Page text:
Tuesday, November 8, 2011

November, Tuesday 08, 2011

 Earnings Smoke & Mirrors, Silvio is out, Iran heating up

DOW + 101= 12170
SPX + 14 = 1275
NAS + 32 = 2727
10 YR YLD +.07 = 2.06%
OIL +.73 = 96.25
GOLD – 10.50 = 1786.10
SILV -.08 = 35.00
PLAT + 1.00 = 1663.00

Yesterday I reported that third quarter earnings have been extremely strong – coming in at record levels. With 90% of the S&P 500 companies reporting, the earnings and profits on a quarterly and one-year basis will almost certainly top the previous records set in the second quarter of 2007. If you add up the earnings per share for all S&P 500 companies over the last 4 quarters, you get a total of $94.80 compared to the previous peak of $91.47.

If this market was based upon fundamentals like earnings, you might reasonably expect a big rally. Well, we have seen a rally, which we expected. What we haven’t seen is broad participation – in large part because there is a wall of worry coming out of Europe. Also, possibly because the earnings were achieved, in part, on cost cutting – and there are limits to profits based on cost cutting – so the outlook remains a bit shaky.

And also, as an astute listener pointed out:
“With all the lobbied for accounting options available to corporate America, their 
earnings need to be run through a forensic accounting validation testing process
to ensure their real content.” Take away the smoke and mirror accounting and what are you left with? I don’t know. Nobody knows – and that is an ongoing problem for the market.

We have talked extensively about the highly creative alchemy from the banks – turning debts into profits. Last week we learned about the chicanery at MF Global. Today we learn that Japanese camera maker Olympus hid losses on securities investments dating back two decades. Is accounting fraud the new normal? No, but creative accounting and mark-to-make believe has skewed reality to such a degree that trust is foolhardy.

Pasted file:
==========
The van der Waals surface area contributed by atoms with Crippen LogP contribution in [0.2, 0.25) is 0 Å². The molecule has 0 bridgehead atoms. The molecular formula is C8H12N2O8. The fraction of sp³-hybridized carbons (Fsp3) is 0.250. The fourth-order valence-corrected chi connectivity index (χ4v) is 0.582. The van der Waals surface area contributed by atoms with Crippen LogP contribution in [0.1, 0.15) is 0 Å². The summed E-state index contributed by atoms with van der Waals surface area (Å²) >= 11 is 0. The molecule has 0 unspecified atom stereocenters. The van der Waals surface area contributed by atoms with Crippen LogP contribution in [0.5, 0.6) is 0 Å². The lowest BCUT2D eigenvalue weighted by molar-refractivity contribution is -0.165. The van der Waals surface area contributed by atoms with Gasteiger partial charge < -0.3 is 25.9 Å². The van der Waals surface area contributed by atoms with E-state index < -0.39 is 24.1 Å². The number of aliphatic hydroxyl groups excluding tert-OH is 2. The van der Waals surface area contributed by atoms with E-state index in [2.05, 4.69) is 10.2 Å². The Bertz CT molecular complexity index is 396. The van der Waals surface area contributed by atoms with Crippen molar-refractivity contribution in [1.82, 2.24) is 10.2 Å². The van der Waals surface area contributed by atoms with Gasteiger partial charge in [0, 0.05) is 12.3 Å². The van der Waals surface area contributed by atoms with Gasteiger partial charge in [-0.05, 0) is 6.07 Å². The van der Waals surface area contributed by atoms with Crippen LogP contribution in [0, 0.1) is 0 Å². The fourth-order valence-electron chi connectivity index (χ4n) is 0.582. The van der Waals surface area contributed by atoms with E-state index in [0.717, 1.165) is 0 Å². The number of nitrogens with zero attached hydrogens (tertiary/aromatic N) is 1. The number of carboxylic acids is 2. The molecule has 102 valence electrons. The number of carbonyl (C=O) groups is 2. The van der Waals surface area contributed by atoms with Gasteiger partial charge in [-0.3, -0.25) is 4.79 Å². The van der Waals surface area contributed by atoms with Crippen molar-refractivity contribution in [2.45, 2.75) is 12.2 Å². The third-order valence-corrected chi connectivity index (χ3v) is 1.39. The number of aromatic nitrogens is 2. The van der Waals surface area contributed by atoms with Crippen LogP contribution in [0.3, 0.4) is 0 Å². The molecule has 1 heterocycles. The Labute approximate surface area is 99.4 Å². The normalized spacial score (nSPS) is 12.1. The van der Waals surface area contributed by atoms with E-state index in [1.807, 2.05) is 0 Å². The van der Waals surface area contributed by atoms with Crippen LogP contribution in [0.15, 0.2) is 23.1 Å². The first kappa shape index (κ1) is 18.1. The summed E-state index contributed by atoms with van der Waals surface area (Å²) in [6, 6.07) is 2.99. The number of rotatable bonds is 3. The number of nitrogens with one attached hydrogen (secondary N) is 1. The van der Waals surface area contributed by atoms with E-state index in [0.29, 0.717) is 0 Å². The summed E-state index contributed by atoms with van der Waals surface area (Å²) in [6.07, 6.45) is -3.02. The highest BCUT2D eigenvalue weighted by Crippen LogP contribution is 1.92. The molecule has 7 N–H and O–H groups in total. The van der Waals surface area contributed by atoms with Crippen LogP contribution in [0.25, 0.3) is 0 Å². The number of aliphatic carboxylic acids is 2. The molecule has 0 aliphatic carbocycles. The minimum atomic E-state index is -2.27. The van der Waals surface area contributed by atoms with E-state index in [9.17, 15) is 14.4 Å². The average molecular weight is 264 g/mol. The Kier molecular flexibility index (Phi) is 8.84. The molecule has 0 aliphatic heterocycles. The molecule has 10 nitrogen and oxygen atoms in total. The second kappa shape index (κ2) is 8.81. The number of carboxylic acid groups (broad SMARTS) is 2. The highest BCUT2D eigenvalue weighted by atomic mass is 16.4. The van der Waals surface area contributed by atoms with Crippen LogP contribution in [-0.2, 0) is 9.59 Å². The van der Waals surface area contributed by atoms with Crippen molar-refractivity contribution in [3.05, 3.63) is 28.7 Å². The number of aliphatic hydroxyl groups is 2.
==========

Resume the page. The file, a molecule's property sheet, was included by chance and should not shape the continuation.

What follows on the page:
And then there is Europe – the ticking time bomb, the roadside IED just waiting for some fool to trip the wire. Today, Silvio Berlusconi agreed to resign as Italy’s Prime Minister. Berlusconi had apparently couldn’t cobble together enough support for a budget, and he faced a loss of confidence in international markets Silvio was prime minister for 17 years – and he will likely be best remembered for bunga-bunga parties.  The equity markets rallied when the news was announced – I can’t say I know why. If the market had dropped on the news – that would have been a viable option as well. Do you really think the situation in Italy is going to be resolved with a new prime minister? Probably not; Italian debt is just too high to be repaid – at least without substantial pain for Italians.

Meanwhile, Italian bonds are pushing what is considered a red line with yields approaching 7 percent – the official explanation is that this is due to political uncertainty. Maybe, maybe not. I will offer a different reason. Maybe part of the problem is a basic supply and demand situation. Who wants to buy Italian bonds? They are risky. Yes, but you can cover your risk with Credit Default Swaps…, right? Not exactly. The Grand Greek Solution shows us that not only can sovereign bonds fail but also that Credit Default Swaps won’t necessarily cover the losses. Remember the Greek solution calls for investors to take 50% losses, but does not allow for CDS default. This is like wrecking your car and the insurance company says they won’t pay off because you still get a few pennies for the scrap metal wreck.

So, if you’re an institutional bond investor – you won’t take the risk because you can’t mitigate the risk. Demand for Italian bonds dries up, prices drop and yields jump. The spread between Italian and German bonds -- a reflection of the extra risk of holding Italian bonds compared to German bonds -- is approaching 5 percent. Is 7% yield on Italian bonds the tipping point? It is the perceived tipping point.

Now, in addition to a slowing economy, Italy faces ever-higher debt service costs. Current interest rates, if maintained, would cancel out the budget savings planned as part of a painful austerity program. Even when Berlusconi goes, there is no guarantee that reforms to cut Italy's debt and boost growth will be quickly implemented and relief on markets may not last long. What will Berlusconi’s replacement do that Silvio couldn’t do? I mean other than the bunga-bunga parties. Will an opposition party save Italy? Think about it; Berlusconi has been Pm for 17 years; the opposition bloc has been out of power for more than 10 years – this while Berlusconi was partying with teenage prostitutes. If the Italians thought the opposition bloc could do a better job than Silvio, they had plenty of opportunity to put them in power – they didn’t have to wait.